In the present study, we induced fractures in long-term hyperglycaemia (LT-HG) mice, in maintained under a state of hyperglycemia for 2 months, and analyzed the histological changes in osteoblasts and osteoclasts that appeared in the callus, in addition to changes in the expression of proinsulin and TNF-α. In order to investigate the origin of these cells, bone marrow transplantation (BMT) of green fluorescent protein (GFP) -positive cells was performed, and their cell distribution was observed. The purpose of this research was to analyze the mechanisms of bone formation and bone resorption in a diabetic bone dysfunction model and to obtain new knowledge for the development of future treatment methods.


Mouse husbandry and grouping

This research was approved by the Institutional Review Boards of the authors’ affiliated institutions. Eight-week-old male C57BL/6J mice (wild type, Japan SLC, Inc., Shizuoka, Japan) and C57BL/6-Tg (UBC-GFP) 30Scha/J mice (GFP-Tg mice, Jackson Laboratory, Bar Harbor, ME, USA) mice were used for this study. Mice were housed in our university double-barrier facility under a 12-h light cycle, and allowed access to commercial chow and water ad libitum.

For investigation of osteoblasts, osteoclasts, and proinsulin and TNF-α-producing cells at the callus formation site, mice were randomly allocated to two groups: with (LT-HG positive; n = 10) or without (LT-HG negative; n = 10) exposure to LT-HG with streptozotocin (STZ). For the GFP-positive BMT models, mice were selected with LT-HG (GFP and LT-HG positive; n = 5) and without LT-HG (GFP positive and LT-HG negative; n = 5). Each mouse was subjected to histological and immuno-histochemical examination at 2 or 3 weeks after fracture, after euthanization by perfused fixation under deep anesthesia. (Supplemental Data. d)

Long term hyperglycaemia model

Hyperglycaemia was induced using STZ (180 mg/kg body weight) (Nacalai Tesuque, Kyoto, Japan) injected into C57BL/6 J mice intraperitoneally. The control group mice without LT-HG were injected with citrate buffer (pH 4.5). Blood obtained from the tail vein was measured by Glutest-Ace (Sanwa kagaku, Nagoya, Japan). Hyperglycaemia was diagnosed when blood glucose levels (BGL) reached over 300 mg/dl. Maintenance of hyperglycaemia for up to 2 months was confirmed by glucose measurement every 2 weeks. (Supplemental Data. a). Mice with a blood glucose level of less than 300 mg/dl at any measurement were excluded from the study. Based on a study by Terashima et al., we defined 2 months of hyperglycaemia exposure as the LT-HG group because mice were shown to exhibit diabetic neuropathy during 2 months of hyperglycaemia exposure [12].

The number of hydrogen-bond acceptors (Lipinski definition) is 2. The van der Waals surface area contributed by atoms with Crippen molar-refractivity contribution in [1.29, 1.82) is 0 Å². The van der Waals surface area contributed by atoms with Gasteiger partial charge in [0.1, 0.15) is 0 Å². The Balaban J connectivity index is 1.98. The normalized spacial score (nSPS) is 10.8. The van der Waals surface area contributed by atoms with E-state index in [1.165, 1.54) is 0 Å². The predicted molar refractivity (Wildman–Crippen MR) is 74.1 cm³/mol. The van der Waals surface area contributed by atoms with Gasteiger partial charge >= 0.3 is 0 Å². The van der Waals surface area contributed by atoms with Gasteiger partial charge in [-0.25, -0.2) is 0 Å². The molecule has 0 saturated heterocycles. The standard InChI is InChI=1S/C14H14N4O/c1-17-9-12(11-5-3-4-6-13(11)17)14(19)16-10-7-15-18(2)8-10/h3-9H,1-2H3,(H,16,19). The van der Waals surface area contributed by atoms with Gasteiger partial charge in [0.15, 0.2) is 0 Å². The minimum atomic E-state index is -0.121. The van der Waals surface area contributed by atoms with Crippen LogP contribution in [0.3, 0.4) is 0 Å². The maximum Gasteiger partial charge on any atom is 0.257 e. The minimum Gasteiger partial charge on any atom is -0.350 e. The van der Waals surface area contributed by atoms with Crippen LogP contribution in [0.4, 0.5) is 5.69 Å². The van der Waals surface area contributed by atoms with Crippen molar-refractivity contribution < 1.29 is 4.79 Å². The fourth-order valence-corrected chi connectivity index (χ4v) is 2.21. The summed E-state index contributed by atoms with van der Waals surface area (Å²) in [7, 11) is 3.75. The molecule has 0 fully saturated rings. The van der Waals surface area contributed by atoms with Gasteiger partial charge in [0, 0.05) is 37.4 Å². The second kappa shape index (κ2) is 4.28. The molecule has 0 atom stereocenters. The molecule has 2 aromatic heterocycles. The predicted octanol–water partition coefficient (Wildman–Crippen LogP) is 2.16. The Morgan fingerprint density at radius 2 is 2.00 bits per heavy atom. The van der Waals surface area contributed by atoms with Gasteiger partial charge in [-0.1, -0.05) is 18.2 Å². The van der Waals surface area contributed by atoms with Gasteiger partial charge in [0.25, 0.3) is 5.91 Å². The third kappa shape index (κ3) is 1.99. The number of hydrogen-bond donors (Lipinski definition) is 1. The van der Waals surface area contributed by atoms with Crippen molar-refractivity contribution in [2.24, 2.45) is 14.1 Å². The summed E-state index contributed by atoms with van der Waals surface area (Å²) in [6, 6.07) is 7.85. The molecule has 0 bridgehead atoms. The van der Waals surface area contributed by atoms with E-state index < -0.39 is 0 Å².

Fracture model

Mice were anesthetized by intraperitoneal administration of a mixed aesthetic (medetomidine 0.3 mg/kg, midazolam 4.0 mg/kg, butorphanol 5.0 mg/kg), then positioned laterally to make a transverse, open fracture of the right femur. A skin incision was made on the lateral side of the right femur, the muscle was incised in the direction of the muscle fibers, the femur was exposed, and the central femur was cut with scissors without periosteal dissection. A 23-gauge needle was inserted into the femur for internal fixation, and the wound was sutured (Fig. 1a, b). The mice were permitted full weight bearing activity immediately.

Fig. 1
figure 1

Overview of the creation of the bone fracture model. Bone radiological image of the femur: upper column, before insertion of intramedullary nail into femur: lower column, Insertion of a 23-gauge needle as an intramedullary nail for internal fixation after a fracture procedure. (P: proximal of femur, D: distal of femur) (a); histological extermination of the femur at fracture site. (White arrow: fracture level) (b) (bar: 1 mm); femur fracture site fluorescence microscope images after green fluorescent protein (GFP) bone marrow transplantation: GFP negative image (c), GFP positive image (d). (bar: 100 μm)

Bone marrow transplantation model